In the Civil War, viewers win
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Usually, a film has only one or two standouts, or things that really “stand out” as being awesome. “Pirates of the Carribbean” has Jack Sparrow, “The Jungle Book” has Baloo (I mean, seriously, he’s a laid-back bear bum who sings about being chill, how is that not a standout?), “Star Wars Episode I: The Phantom Menace” has Darth Maul 1v2-ing a famous Jedi master and his padawan (and basically nothing else good in the whole movie, aside from some Darth Sidious political manipulation).
In the case of “Captain America: Civil War,” though, the film is so uncompromisingly superb that almost everything is a standout.
Spider-Man? Awesome and hilarious. New hero Black Panther? Homie goes friggin’ hardcore. The villain? A refreshingly good change from usually-forgettable Marvel villains. Captain America himself? Yep, he’s still awesome. Iron Man? He’s six movies in and still getting good character development. Ant Man? Ye boi. The action? Completely and totally phenomenal.
In the film, a new system of laws known as the Sokovia Accords is passed that attempt to force the Avengers to work for the government. While some of the heroes, led by Iron Man, support the Accords, others, led by Captain America, oppose them. This leads to a superhero “civil war,” with the two teams of heroes facing off.
The film includes almost all of Marvel’s superheroes from the movies. Heroes that have been on the screen for years now, such as Iron Man, War Machine, Captain America, Black Widow, Hawkeye and Falcon, are joined by newer heroes from the last year or so in Ant Man, Scarlet Witch and The Vision. One of the cooler aspects of the movie is that it introduces two new heroes into the Marvel Cinematic Universe in Black Panther, played by Chadwick Boseman, and Tom Holland’s fantastic new version of Spider-Man.
With all these heroes in one film, it may seem like the movie may suffer from some form of superhero overload. This is simply not the case. The film juggles its characters well enough that the viewer isn’t left floating in a turbulent ocean of comic book goodness and is instead able to connect to each character individually. The new heroes, in particular, are given incredible introductions into the shared movie universe, and the new Spider-Man is the best version of the character to ever grace a live-action movie screen.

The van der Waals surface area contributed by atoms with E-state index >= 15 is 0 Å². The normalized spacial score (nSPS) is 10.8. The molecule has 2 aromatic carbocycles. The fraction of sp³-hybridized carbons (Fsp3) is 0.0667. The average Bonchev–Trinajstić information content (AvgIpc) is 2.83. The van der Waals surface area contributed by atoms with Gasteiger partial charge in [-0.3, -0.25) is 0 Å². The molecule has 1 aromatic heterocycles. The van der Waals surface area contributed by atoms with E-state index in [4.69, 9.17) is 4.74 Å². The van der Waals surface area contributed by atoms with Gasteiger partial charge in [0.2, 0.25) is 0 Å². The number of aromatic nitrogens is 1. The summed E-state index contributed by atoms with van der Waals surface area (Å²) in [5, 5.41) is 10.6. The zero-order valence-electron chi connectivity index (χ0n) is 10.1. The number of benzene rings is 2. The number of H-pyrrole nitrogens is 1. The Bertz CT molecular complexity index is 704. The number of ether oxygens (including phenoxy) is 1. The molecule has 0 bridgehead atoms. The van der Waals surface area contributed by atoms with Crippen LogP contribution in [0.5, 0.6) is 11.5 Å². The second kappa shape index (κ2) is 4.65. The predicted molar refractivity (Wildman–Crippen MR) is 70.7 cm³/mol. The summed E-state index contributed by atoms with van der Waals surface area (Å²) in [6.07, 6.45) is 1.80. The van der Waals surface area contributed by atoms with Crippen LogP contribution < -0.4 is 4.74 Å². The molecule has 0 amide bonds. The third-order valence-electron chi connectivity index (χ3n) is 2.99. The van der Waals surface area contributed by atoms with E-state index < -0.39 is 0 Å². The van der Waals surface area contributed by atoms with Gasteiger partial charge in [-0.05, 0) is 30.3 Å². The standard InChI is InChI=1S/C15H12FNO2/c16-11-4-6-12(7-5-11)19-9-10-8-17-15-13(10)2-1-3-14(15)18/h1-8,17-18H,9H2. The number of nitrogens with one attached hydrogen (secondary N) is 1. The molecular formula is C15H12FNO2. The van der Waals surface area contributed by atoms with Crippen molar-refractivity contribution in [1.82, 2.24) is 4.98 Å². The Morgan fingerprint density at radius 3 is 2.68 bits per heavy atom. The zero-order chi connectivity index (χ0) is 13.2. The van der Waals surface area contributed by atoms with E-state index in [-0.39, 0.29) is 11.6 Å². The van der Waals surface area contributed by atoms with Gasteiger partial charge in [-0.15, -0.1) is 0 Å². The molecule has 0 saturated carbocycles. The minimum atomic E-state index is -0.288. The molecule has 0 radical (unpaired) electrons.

The two leaders of the super-teams certainly don’t get overshadowed by the newcomers, though. Captain America’s “freedom first” attitude guides the actions of the entire movie, while Iron Man gets arguably the best character development we’ve seen from him since 2008’s original “Iron Man.”
This incredible roster of over 12 heroes serves as the basis for some of the best action I’ve seen in any movie ever. The heroes have a diverse variety of powers — from shrinking to telekinesis to spider-ing to a whole lot of martial arts skills — and the clash of these powers results in one of the most entertaining battles I’ve ever seen.
In DC’s recent film “Batman v Superman: Dawn of Justice,” another film based on superheroes fighting each other (and a blatantly obvious attempt to set up a Justice League movie or movies), one of the biggest flaws of the film was that the two sides, Batman and Superman, didn’t really have much of a reason to actually fight each other (what it came down to was Batman not liking Superman even though he had a track record of saving human lives on multiple occasions). Indeed, the whole “Batman v Superman” title is incredibly misleading, as the fight between the two doesn’t even play much of a role in the film, to the extent that the plot would still be almost the same without the fight. A reasonable question, then would be: Does “Civil War” set up and execute the whole “heroes vs. heroes” aspect better than BvS?
It absolutely does.
The plot and themes of “Civil War” are well thought-out and beautifully executed. The whole first act of the movie is devoted to setting up this conflict, which feels organic, realistic and not forced like it was in BvS. The plot is simple enough to be followed and yet complex enough to be interesting (a common theme with most Marvel films), and the film even refuses to take sides on the conflict, letting the viewer decide who is right (another thing BvS got wrong with its “let’s shove Superman’s moral correctness down everyone’s throats” attitude). All of these elements generate genuine tension, which is a true sign of a good movie (as tension only happens when viewers genuinely care about the characters, which doesn’t usually happen in bad movies).
All in all, “Captain America: Civil War” is a fantastic film with superb … everything, really. It may be cliché to say it at this point, but Marvel has truly done it again.